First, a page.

In To Kill A Mocking Bird, Harper Lee Gives Us A Very Detailed Descrip

This essay In To Kill A Mocking Bird, Harper Lee Gives Us A Very Detailed Descrip has a total of 989 words and 5 pages.


In To Kill a Mocking Bird, Harper Lee gives us a very detailed description of
Robert Ewell, his family, and how he lives.

A good example is the passage in which Robert Ewell testifies in the Tom
Robinson Trial. This is a description of the Ewell's home as well as an
insight into the Ewells themselves. We learn what kind of a father Robert is
and the kind of life into which he has forced his eldest daughter, Mayella.
We also see how the county of Maycomb cruelly discriminates against the black
community even though they are more respectable than people like the Ewells.
Lee uses such detail in the account of the Ewell cabin because the best way to
understand the Ewells is to understand how they live. For example, she
states, "The cabin's plank walls were supplemented with sheets of corrugated
iron, its general shape suggested it's original design: square, with four tiny
rooms opening onto a shotgun hall, the cabin rested uneasily upon four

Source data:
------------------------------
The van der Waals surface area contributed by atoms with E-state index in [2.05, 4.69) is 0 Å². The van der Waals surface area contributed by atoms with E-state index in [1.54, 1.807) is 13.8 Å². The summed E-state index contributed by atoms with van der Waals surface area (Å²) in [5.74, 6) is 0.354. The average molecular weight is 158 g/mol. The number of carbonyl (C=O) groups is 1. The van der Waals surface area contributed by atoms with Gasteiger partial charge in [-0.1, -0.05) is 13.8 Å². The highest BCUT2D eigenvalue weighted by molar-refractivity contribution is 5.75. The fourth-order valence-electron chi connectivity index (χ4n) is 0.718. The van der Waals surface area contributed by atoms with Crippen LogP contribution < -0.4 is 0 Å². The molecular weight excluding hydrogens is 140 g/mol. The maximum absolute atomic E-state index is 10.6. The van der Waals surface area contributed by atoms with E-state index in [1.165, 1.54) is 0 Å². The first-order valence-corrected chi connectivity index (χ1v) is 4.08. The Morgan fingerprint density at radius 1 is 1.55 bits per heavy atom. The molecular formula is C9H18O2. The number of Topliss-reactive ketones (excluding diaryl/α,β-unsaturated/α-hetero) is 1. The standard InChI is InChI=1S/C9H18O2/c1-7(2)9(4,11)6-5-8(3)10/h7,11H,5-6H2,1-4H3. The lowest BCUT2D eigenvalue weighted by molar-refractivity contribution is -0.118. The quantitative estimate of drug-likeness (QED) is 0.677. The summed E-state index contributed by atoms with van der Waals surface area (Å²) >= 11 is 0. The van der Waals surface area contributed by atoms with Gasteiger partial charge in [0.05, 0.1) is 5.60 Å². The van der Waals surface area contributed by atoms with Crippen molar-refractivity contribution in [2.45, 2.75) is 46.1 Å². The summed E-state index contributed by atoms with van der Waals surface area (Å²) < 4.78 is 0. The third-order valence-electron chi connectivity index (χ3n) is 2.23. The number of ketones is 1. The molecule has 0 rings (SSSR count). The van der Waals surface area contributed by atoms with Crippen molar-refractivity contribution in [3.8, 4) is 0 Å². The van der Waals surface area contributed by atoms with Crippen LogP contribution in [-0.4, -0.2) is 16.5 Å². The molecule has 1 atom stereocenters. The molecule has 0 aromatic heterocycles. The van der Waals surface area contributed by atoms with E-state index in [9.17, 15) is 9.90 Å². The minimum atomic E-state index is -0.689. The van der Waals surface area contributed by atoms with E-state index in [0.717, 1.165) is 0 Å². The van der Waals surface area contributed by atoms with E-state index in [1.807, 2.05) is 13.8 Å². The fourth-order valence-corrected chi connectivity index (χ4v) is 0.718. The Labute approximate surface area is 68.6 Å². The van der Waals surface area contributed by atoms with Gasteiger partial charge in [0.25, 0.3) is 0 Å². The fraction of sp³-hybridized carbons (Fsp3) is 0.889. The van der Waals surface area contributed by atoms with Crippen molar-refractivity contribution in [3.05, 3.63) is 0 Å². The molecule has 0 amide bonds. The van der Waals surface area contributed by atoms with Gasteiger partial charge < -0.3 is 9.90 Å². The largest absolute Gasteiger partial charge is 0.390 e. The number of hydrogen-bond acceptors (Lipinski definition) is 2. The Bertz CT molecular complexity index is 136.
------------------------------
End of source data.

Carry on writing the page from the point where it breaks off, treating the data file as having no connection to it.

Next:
irregular lumps of limestone. Its windows were merely open spaces in the
walls, which in the summer were covered with greasy strips of cheese cloth to
keep out the varmints that feasted on Maycomb's refuse." This description
paints a very vivid picture of the cabin and also tells a little bit about the
Ewells themselves. From this we can infer that the Ewells took very little (if
any at all) pride in their home and it's appearance. Later in the passage Lee
adds, "What passed for a fence was bits of tree limbs, broomsticks and tool
shafts, all tipped with rusty hammer heads, shovels, axes and grubbing hoes,
held on with pieces of barbed wire." By now it is apparent that the only
household repairs the Ewells make are with things they find at the dump. The
image Lee is trying to form of these people is made very obvious by her use of
details.
The passage also gives quite a bit of insight into Mr.Ewell himself. For
example, Lee states, "The varmints had a lean of it, for the Ewells gave the
dump a thorough gleaning every day^?" This statement informs us that the Ewells
main source of revenue is form the town dump. Quite a pathetic way to keep
ones family fed; but what can one expect for an unemployed alcoholic like
Mr.Ewell? As Lee states earlier in the passage, "No truant officers could keep
their numerous offspring in school; no public health officer could free them
from congenital defects, various worms, and diseases indigenous to filthy
surroundings."

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